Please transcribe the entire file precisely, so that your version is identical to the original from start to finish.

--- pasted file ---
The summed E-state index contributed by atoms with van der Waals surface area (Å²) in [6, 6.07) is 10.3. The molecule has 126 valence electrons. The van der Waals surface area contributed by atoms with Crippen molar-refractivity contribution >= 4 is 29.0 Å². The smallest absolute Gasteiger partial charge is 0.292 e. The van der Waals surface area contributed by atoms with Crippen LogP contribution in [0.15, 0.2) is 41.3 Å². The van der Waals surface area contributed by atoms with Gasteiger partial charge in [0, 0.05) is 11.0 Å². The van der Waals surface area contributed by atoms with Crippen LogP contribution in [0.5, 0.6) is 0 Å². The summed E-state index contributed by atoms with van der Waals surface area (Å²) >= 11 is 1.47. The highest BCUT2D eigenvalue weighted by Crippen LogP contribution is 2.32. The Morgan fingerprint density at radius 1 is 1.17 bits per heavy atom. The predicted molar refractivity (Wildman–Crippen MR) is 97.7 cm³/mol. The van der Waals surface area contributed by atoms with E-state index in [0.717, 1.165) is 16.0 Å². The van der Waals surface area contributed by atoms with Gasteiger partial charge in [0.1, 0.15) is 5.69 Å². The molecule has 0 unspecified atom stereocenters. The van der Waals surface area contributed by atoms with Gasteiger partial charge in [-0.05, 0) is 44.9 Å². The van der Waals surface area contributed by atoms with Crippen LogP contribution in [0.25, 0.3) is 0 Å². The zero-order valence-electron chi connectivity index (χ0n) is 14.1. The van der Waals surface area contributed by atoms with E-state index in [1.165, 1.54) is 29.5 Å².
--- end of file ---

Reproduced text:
The summed E-state index contributed by atoms with van der Waals surface area (Å²) in [6, 6.07) is 10.3. The molecule has 126 valence electrons. The van der Waals surface area contributed by atoms with Crippen molar-refractivity contribution >= 4 is 29.0 Å². The smallest absolute Gasteiger partial charge is 0.292 e. The van der Waals surface area contributed by atoms with Crippen LogP contribution in [0.15, 0.2) is 41.3 Å². The van der Waals surface area contributed by atoms with Gasteiger partial charge in [0, 0.05) is 11.0 Å². The van der Waals surface area contributed by atoms with Crippen LogP contribution in [0.5, 0.6) is 0 Å². The summed E-state index contributed by atoms with van der Waals surface area (Å²) >= 11 is 1.47. The highest BCUT2D eigenvalue weighted by Crippen LogP contribution is 2.32. The Morgan fingerprint density at radius 1 is 1.17 bits per heavy atom. The predicted molar refractivity (Wildman–Crippen MR) is 97.7 cm³/mol. The van der Waals surface area contributed by atoms with E-state index in [0.717, 1.165) is 16.0 Å². The van der Waals surface area contributed by atoms with Gasteiger partial charge in [0.1, 0.15) is 5.69 Å². The molecule has 0 unspecified atom stereocenters. The van der Waals surface area contributed by atoms with Gasteiger partial charge in [-0.05, 0) is 44.9 Å². The van der Waals surface area contributed by atoms with Crippen LogP contribution in [0.25, 0.3) is 0 Å². The zero-order valence-electron chi connectivity index (χ0n) is 14.1. The van der Waals surface area contributed by atoms with E-state index in [1.165, 1.54) is 29.5 Å².